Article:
From: Zabinski, Patrick J. (firstname.lastname@example.org)
Date: Tue Aug 15 2000 - 10:19:39 PDT
More or less, yes.
If you look at just the final push-pull transistors
of an output driver, for example, you can take
a stab at the associated dI as:
dI = VDD /
where VDD is supply voltage
Rout = buffer's output impedance (which approximates
the transistor's On resistance)
Zline = characteristic impedance of the line
However, life is not that simple. With the dI, there
will be some voltage drop:
dV = L * dI/dt
So, the equation above looks more like (forgive my
crude use of math):
dI = (VDD - L*dI/dT)/(Rout + Zline)
Not exactly correct, but it should give you an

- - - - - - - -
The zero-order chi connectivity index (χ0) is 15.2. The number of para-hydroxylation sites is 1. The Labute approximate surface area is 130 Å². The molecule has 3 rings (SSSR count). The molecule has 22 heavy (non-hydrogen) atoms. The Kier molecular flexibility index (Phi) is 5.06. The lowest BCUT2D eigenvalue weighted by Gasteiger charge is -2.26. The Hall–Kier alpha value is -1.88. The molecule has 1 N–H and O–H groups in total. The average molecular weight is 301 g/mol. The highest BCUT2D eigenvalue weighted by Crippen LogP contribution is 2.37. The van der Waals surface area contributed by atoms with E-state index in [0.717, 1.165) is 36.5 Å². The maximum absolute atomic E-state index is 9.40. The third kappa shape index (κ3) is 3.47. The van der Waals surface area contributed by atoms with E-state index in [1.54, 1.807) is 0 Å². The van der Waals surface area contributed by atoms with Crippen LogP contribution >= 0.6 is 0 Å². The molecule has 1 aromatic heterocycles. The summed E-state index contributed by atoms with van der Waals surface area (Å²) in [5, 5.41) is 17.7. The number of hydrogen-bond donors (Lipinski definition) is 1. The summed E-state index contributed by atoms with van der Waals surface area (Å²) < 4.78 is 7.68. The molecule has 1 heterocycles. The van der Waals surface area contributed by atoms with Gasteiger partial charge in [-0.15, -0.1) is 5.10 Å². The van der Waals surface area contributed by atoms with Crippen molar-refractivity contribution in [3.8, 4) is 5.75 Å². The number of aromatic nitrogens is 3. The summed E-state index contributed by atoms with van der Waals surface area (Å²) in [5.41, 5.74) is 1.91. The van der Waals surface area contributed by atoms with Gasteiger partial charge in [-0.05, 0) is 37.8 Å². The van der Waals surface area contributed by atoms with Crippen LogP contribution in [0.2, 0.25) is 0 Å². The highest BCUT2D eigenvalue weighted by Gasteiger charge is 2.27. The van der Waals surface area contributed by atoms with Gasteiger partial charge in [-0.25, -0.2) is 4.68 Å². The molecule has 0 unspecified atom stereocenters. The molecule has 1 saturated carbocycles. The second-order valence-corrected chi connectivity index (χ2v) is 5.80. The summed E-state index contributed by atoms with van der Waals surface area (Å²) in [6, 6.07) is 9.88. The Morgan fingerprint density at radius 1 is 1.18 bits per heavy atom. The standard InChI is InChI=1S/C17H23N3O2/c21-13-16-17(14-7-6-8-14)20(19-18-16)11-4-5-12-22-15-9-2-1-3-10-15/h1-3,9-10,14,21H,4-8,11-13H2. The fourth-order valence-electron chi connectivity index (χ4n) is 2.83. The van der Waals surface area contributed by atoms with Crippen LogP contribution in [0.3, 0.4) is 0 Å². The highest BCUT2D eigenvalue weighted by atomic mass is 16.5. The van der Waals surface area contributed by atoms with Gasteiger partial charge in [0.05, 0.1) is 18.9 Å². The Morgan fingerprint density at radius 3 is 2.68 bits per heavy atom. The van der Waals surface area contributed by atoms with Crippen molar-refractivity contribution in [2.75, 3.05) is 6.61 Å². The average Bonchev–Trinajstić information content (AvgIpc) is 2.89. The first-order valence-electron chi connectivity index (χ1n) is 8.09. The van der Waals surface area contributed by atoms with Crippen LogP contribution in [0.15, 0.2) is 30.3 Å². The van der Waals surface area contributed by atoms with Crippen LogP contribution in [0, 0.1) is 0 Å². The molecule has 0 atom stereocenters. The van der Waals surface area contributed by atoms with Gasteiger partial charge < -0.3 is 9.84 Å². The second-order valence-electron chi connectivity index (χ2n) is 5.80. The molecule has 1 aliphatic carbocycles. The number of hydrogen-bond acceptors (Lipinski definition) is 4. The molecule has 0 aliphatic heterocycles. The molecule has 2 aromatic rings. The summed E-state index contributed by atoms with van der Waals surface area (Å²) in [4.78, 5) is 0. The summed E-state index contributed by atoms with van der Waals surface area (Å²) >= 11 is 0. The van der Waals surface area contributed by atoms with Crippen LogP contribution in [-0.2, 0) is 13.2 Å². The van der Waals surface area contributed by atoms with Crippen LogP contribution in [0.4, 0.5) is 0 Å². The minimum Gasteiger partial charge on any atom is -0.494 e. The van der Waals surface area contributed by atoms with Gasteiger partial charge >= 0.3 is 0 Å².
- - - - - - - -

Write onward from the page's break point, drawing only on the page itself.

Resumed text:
idea that dI will be decreased from the 'ideal'
Similarly, with lower effective-VDD, dt will slow down
as well, further 'limiting' the problem.
If you look at an extreme case, let's say you had a
2.5V VDD, 8 50 ohm output impedance drivers,
50 ohm impedance lines, 400 psec edge rates,
and 5 nH packaging inductance on the power leads.
The voltage drop by the simple dV = L * dI/dt
formula would be
dV = 5e-9 * (8*2.5/(50 + 50))/400e-12
= 2.5 V.
Before this would happen, the transistors would be
'starved' and the resulting dI would be reduced,
and the resulting dV would be reduced as well.
That said, I still believe the original approach
and theory Martin was following is sound; I just feel
further, non-linear analysis would be useful in
> > * most (all?) dI/dt effects are self-limiting.
> Pat, could you please explain this. I interpret this as: any
> voltage drop/bounce (on power or ground) will cause the I/O
> to slow down
> which will decrease the drop/bounce. Is this what you meant?
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